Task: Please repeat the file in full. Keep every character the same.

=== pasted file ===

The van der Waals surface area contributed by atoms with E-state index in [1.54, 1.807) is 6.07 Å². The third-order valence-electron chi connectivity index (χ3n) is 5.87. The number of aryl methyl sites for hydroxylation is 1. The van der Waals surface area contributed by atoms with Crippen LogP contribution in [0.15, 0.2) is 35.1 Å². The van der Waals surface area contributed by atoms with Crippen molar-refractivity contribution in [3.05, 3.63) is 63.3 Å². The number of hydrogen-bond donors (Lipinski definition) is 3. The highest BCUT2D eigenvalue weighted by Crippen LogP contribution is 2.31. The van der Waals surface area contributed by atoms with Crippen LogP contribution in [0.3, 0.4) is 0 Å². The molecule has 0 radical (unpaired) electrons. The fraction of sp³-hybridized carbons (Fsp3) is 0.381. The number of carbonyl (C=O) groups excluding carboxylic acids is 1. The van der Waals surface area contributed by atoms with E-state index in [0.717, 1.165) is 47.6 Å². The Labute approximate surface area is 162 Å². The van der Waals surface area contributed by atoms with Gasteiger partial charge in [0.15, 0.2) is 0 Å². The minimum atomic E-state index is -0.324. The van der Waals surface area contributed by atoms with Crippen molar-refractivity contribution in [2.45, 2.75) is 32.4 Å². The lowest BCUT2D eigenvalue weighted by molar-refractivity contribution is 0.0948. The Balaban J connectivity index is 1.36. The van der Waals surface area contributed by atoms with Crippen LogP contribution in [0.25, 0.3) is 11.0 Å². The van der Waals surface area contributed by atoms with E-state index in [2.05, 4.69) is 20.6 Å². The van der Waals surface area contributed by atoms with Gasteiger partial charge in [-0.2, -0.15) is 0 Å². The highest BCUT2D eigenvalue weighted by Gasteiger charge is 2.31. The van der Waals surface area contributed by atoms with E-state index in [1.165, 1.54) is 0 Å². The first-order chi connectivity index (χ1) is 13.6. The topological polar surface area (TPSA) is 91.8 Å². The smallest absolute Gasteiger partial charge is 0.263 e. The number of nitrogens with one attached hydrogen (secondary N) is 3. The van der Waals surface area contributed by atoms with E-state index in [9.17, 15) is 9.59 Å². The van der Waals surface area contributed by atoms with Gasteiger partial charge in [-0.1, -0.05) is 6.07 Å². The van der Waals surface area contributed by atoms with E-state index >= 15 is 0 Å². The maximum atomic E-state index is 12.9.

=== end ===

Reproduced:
The van der Waals surface area contributed by atoms with E-state index in [1.54, 1.807) is 6.07 Å². The third-order valence-electron chi connectivity index (χ3n) is 5.87. The number of aryl methyl sites for hydroxylation is 1. The van der Waals surface area contributed by atoms with Crippen LogP contribution in [0.15, 0.2) is 35.1 Å². The van der Waals surface area contributed by atoms with Crippen molar-refractivity contribution in [3.05, 3.63) is 63.3 Å². The number of hydrogen-bond donors (Lipinski definition) is 3. The highest BCUT2D eigenvalue weighted by Crippen LogP contribution is 2.31. The van der Waals surface area contributed by atoms with Crippen LogP contribution in [0.3, 0.4) is 0 Å². The molecule has 0 radical (unpaired) electrons. The fraction of sp³-hybridized carbons (Fsp3) is 0.381. The number of carbonyl (C=O) groups excluding carboxylic acids is 1. The van der Waals surface area contributed by atoms with E-state index in [0.717, 1.165) is 47.6 Å². The Labute approximate surface area is 162 Å². The van der Waals surface area contributed by atoms with Gasteiger partial charge in [0.15, 0.2) is 0 Å². The minimum atomic E-state index is -0.324. The van der Waals surface area contributed by atoms with Crippen molar-refractivity contribution in [2.45, 2.75) is 32.4 Å². The lowest BCUT2D eigenvalue weighted by molar-refractivity contribution is 0.0948. The Balaban J connectivity index is 1.36. The van der Waals surface area contributed by atoms with Crippen LogP contribution in [0.25, 0.3) is 11.0 Å². The van der Waals surface area contributed by atoms with E-state index in [2.05, 4.69) is 20.6 Å². The van der Waals surface area contributed by atoms with Gasteiger partial charge in [-0.2, -0.15) is 0 Å². The highest BCUT2D eigenvalue weighted by Gasteiger charge is 2.31. The van der Waals surface area contributed by atoms with E-state index in [1.165, 1.54) is 0 Å². The first-order chi connectivity index (χ1) is 13.6. The topological polar surface area (TPSA) is 91.8 Å². The smallest absolute Gasteiger partial charge is 0.263 e. The number of nitrogens with one attached hydrogen (secondary N) is 3. The van der Waals surface area contributed by atoms with E-state index in [9.17, 15) is 9.59 Å². The van der Waals surface area contributed by atoms with Gasteiger partial charge in [-0.1, -0.05) is 6.07 Å². The van der Waals surface area contributed by atoms with E-state index >= 15 is 0 Å². The maximum atomic E-state index is 12.9.